Comment: Second spoonful of sugar a welcome sweetener
AFTER the recent spate of scandals, Britain’s banking sector was desperately in need of a lift.
So two announcements in a week designed to break the mould and rebuild its reputation will shift focus for a little while on some of its better practices.
Marks & Spencer kicked off by outlining ambitious plans to attract a million customers to its nascent bank, dubbing its new-born as “New-Fashioned Banking”, a cute and deliberate attempt to kick the wounded older banks where they are already hurting.
Peter Marks, chief executive of the Co-operative Group, continued the theme yesterday, describing his £750 million acquisition of branches and a mortgage business from Lloyds as “the biggest shake-up in high street banking in a generation”.
Clearly, both companies want to cash in on the growing mistrust in the traditional banks and their timing could not be better with the Libor and IT debacles adding to customers’ outrage. The Co-op has seen a 54 per cent growth in applications to switch from other banks in four weeks, proving there is an opportunity to be exploited.
But this is not a one-way street. M&S Bank will benefit from broadening its existing financial services offering but it is a front for HSBC. Profits will be equally divided, but HSBC has 100 per cent ownership.
The Co-op will see its banking business balloon to 10 per cent of the market, but it will have to prove it can continue to offer competitive rates and handle the extra demands that prompted concerns at the Financial Services Authority and contributed to doubts about whether an agreement would ever be reached.
There remain a number of issues to be resolved. The new banking landscape becomes more complicated with Lloyds in Scotland disappearing and the group represented by Bank of Scotland. The assets moving to the Co-op will operate initially under the TSB brand, but that may eventually be phased out. On a practical level, it has yet to be determined how those Lloyds customers with their accounts in England will manage their day-to-day banking in Scotland. A financial inducement to switch to Bank of Scotland looks the most likely outcome.
For now, the Co-op appears to have pulled off a surprisingly cheap deal, much less than the mooted £1.5 billion initially expected. Rival bidder NBNK claims the government and therefore the taxpayer has been short-changed and that it would have offered more. Lloyds, however, preferred a buyer with a banking pedigree and which could achieve the scale required to meet the authorities’ demands.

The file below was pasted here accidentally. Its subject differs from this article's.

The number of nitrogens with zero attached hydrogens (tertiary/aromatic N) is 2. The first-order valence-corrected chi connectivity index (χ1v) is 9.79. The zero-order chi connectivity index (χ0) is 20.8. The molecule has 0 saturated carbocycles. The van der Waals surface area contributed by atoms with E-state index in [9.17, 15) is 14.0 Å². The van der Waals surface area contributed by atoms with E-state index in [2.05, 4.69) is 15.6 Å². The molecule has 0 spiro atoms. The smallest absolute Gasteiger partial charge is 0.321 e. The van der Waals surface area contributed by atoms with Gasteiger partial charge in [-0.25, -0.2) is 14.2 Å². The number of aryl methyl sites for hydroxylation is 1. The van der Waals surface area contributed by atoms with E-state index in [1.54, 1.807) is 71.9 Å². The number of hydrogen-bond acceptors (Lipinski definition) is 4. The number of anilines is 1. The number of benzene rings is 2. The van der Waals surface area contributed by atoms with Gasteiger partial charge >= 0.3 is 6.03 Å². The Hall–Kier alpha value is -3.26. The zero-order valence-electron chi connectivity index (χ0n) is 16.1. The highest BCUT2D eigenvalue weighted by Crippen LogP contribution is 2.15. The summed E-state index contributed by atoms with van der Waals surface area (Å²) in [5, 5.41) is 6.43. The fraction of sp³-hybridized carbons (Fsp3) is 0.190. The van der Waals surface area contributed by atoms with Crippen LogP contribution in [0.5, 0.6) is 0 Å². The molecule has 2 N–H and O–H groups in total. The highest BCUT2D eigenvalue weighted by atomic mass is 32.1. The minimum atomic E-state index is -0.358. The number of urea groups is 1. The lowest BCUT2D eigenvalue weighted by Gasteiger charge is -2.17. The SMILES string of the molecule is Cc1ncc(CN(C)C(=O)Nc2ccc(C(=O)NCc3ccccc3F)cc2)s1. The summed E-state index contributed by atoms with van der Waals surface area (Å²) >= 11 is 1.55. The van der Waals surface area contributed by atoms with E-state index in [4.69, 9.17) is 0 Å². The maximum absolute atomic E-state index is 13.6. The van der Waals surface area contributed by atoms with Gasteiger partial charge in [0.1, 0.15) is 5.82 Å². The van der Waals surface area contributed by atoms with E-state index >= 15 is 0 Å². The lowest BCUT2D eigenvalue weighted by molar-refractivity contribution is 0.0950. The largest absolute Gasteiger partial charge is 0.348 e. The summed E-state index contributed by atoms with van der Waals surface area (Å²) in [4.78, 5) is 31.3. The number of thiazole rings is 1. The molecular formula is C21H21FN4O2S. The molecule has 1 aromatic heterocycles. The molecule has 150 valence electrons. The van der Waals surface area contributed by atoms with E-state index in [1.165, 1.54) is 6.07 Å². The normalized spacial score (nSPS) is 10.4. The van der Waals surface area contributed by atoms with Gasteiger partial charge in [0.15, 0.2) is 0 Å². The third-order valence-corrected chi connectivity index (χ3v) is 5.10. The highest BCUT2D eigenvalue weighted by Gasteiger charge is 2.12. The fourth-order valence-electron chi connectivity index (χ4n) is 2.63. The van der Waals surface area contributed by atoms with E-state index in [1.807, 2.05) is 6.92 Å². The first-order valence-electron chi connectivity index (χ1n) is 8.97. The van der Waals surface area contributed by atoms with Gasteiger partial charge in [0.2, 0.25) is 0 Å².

All sides in the deal appear satisfied with the outcome, not least the Treasury which will see this as a key milestone in returning the part-nationalised banks to good health and to creating more competition.
Rarely has ‘end of an era’ been more true
SIR Ian Wood has been a presence in the Scottish business community for probably longer than he cares to remember. In his 40-odd years at Wood Group, he managed to spread his influence across many fields of activity, but his major contribution has been to build one of Aberdeen’s biggest and best-known companies.
His retirement as chairman of the eponymous oil services firm, announced yesterday, therefore marks the end of a particularly fruitful era which has seen his one-time fishing boat repair company turned into a global player in a thriving industry and a key constituent of the FTSE-250.
Sir Ian’s vast wealth gave him good cause to ease off the accelerator, but he never shied from a challenge. His chairmanship of Scottish Enterprise was an example of his indefatigable enthusiasm for Scotland and his willingness to contribute to its well-being beyond his immediate interests.
Chief executive Allister Langlands has shareholder backing to step up to chairman while he is replaced by another insider, Bob Keiller, also an oil industry careerist who is little known to the City but who has the credentials to take the company forward.
He will need to be on his mettle as there is word that predators may be circling. It may just be the market talking, but the group would be a tasty morsel in a sector that is among the few that continues to attract mergers and acquisitions activity.
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Weather for Edinburgh
Thursday 20 June 2013
Temperature: 11 C to 19 C
Wind Speed: 7 mph
Wind direction: North
Temperature: 11 C to 18 C
Wind Speed: 13 mph
Wind direction: West